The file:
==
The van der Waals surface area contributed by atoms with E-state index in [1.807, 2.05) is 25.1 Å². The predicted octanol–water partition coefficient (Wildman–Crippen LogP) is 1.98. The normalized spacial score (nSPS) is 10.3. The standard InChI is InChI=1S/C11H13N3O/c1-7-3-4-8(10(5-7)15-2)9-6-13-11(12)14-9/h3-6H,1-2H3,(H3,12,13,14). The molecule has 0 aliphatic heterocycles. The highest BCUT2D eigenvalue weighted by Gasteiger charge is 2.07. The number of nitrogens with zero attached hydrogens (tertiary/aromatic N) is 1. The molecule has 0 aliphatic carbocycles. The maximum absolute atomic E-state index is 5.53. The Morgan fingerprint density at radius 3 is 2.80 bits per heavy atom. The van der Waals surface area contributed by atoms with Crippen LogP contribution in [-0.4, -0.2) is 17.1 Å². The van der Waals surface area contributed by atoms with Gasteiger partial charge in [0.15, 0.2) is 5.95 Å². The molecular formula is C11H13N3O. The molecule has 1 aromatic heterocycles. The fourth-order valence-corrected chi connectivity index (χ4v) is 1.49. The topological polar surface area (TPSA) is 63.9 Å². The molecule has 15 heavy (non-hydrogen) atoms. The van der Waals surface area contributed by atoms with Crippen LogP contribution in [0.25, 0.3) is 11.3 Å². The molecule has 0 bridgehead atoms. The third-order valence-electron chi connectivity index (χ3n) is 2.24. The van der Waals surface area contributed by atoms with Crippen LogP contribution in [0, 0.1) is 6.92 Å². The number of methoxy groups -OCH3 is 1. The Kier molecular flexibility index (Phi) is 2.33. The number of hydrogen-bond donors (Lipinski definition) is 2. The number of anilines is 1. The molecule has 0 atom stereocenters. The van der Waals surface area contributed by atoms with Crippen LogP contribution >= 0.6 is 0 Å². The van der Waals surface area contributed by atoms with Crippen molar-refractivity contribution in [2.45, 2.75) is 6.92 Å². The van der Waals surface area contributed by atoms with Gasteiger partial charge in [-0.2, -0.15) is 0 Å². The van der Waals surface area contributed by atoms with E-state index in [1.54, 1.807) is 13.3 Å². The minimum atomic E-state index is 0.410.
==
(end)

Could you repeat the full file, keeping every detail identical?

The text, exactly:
The van der Waals surface area contributed by atoms with E-state index in [1.807, 2.05) is 25.1 Å². The predicted octanol–water partition coefficient (Wildman–Crippen LogP) is 1.98. The normalized spacial score (nSPS) is 10.3. The standard InChI is InChI=1S/C11H13N3O/c1-7-3-4-8(10(5-7)15-2)9-6-13-11(12)14-9/h3-6H,1-2H3,(H3,12,13,14). The molecule has 0 aliphatic heterocycles. The highest BCUT2D eigenvalue weighted by Gasteiger charge is 2.07. The number of nitrogens with zero attached hydrogens (tertiary/aromatic N) is 1. The molecule has 0 aliphatic carbocycles. The maximum absolute atomic E-state index is 5.53. The Morgan fingerprint density at radius 3 is 2.80 bits per heavy atom. The van der Waals surface area contributed by atoms with Crippen LogP contribution in [-0.4, -0.2) is 17.1 Å². The van der Waals surface area contributed by atoms with Gasteiger partial charge in [0.15, 0.2) is 5.95 Å². The molecular formula is C11H13N3O. The molecule has 1 aromatic heterocycles. The fourth-order valence-corrected chi connectivity index (χ4v) is 1.49. The topological polar surface area (TPSA) is 63.9 Å². The molecule has 15 heavy (non-hydrogen) atoms. The van der Waals surface area contributed by atoms with Crippen LogP contribution in [0.25, 0.3) is 11.3 Å². The molecule has 0 bridgehead atoms. The third-order valence-electron chi connectivity index (χ3n) is 2.24. The van der Waals surface area contributed by atoms with Crippen LogP contribution in [0, 0.1) is 6.92 Å². The number of methoxy groups -OCH3 is 1. The Kier molecular flexibility index (Phi) is 2.33. The number of hydrogen-bond donors (Lipinski definition) is 2. The number of anilines is 1. The molecule has 0 atom stereocenters. The van der Waals surface area contributed by atoms with Crippen LogP contribution >= 0.6 is 0 Å². The van der Waals surface area contributed by atoms with Crippen molar-refractivity contribution in [2.45, 2.75) is 6.92 Å². The van der Waals surface area contributed by atoms with Gasteiger partial charge in [-0.2, -0.15) is 0 Å². The van der Waals surface area contributed by atoms with E-state index in [1.54, 1.807) is 13.3 Å². The minimum atomic E-state index is 0.410.